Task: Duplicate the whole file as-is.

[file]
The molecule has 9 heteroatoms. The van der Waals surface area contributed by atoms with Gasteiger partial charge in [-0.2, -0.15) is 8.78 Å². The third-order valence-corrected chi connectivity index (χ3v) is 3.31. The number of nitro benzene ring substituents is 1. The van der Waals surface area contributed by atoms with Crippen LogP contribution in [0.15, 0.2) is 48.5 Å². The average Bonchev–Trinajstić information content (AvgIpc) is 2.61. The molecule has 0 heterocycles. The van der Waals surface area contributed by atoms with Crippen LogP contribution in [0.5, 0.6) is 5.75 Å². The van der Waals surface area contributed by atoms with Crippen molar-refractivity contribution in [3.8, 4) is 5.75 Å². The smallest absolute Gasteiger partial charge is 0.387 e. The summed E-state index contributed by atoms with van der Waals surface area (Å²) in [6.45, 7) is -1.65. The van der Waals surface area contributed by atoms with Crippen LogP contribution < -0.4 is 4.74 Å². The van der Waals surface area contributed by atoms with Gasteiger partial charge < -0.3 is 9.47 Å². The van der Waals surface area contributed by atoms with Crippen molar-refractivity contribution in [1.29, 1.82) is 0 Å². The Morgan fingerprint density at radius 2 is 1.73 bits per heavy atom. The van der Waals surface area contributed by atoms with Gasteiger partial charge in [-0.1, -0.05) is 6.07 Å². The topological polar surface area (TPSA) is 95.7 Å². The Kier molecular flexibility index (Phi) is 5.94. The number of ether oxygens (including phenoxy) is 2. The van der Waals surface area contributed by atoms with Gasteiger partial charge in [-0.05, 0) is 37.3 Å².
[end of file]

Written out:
The molecule has 9 heteroatoms. The van der Waals surface area contributed by atoms with Gasteiger partial charge in [-0.2, -0.15) is 8.78 Å². The third-order valence-corrected chi connectivity index (χ3v) is 3.31. The number of nitro benzene ring substituents is 1. The van der Waals surface area contributed by atoms with Crippen LogP contribution in [0.15, 0.2) is 48.5 Å². The average Bonchev–Trinajstić information content (AvgIpc) is 2.61. The molecule has 0 heterocycles. The van der Waals surface area contributed by atoms with Crippen LogP contribution in [0.5, 0.6) is 5.75 Å². The van der Waals surface area contributed by atoms with Crippen molar-refractivity contribution in [3.8, 4) is 5.75 Å². The smallest absolute Gasteiger partial charge is 0.387 e. The summed E-state index contributed by atoms with van der Waals surface area (Å²) in [6.45, 7) is -1.65. The van der Waals surface area contributed by atoms with Crippen LogP contribution < -0.4 is 4.74 Å². The van der Waals surface area contributed by atoms with Gasteiger partial charge < -0.3 is 9.47 Å². The van der Waals surface area contributed by atoms with Crippen molar-refractivity contribution in [1.29, 1.82) is 0 Å². The Morgan fingerprint density at radius 2 is 1.73 bits per heavy atom. The van der Waals surface area contributed by atoms with Gasteiger partial charge in [-0.1, -0.05) is 6.07 Å². The topological polar surface area (TPSA) is 95.7 Å². The Kier molecular flexibility index (Phi) is 5.94. The number of ether oxygens (including phenoxy) is 2. The van der Waals surface area contributed by atoms with Gasteiger partial charge in [-0.05, 0) is 37.3 Å².